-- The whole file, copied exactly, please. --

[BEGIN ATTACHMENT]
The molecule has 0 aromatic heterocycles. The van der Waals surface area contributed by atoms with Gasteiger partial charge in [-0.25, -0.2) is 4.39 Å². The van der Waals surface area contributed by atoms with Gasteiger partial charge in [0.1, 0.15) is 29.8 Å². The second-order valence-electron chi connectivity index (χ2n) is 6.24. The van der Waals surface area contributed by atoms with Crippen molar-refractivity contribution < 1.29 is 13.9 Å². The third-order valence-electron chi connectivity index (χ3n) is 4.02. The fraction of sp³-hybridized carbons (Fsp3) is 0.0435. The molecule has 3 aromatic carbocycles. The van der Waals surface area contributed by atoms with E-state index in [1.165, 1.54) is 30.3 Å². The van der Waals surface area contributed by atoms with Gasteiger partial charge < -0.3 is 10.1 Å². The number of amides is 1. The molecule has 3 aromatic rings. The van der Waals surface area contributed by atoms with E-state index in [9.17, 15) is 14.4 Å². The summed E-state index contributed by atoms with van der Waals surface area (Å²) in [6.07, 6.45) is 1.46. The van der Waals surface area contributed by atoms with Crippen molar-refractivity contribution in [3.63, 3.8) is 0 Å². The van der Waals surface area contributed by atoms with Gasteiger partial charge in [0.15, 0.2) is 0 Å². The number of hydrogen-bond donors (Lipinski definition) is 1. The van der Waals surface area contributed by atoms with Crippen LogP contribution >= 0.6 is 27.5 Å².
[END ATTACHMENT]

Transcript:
The molecule has 0 aromatic heterocycles. The van der Waals surface area contributed by atoms with Gasteiger partial charge in [-0.25, -0.2) is 4.39 Å². The van der Waals surface area contributed by atoms with Gasteiger partial charge in [0.1, 0.15) is 29.8 Å². The second-order valence-electron chi connectivity index (χ2n) is 6.24. The van der Waals surface area contributed by atoms with Crippen molar-refractivity contribution < 1.29 is 13.9 Å². The third-order valence-electron chi connectivity index (χ3n) is 4.02. The fraction of sp³-hybridized carbons (Fsp3) is 0.0435. The molecule has 3 aromatic carbocycles. The van der Waals surface area contributed by atoms with E-state index in [1.165, 1.54) is 30.3 Å². The van der Waals surface area contributed by atoms with Gasteiger partial charge < -0.3 is 10.1 Å². The number of amides is 1. The molecule has 3 aromatic rings. The van der Waals surface area contributed by atoms with E-state index in [9.17, 15) is 14.4 Å². The summed E-state index contributed by atoms with van der Waals surface area (Å²) in [6.07, 6.45) is 1.46. The van der Waals surface area contributed by atoms with Crippen molar-refractivity contribution in [3.63, 3.8) is 0 Å². The van der Waals surface area contributed by atoms with Gasteiger partial charge in [0.15, 0.2) is 0 Å². The number of hydrogen-bond donors (Lipinski definition) is 1. The van der Waals surface area contributed by atoms with Crippen LogP contribution >= 0.6 is 27.5 Å².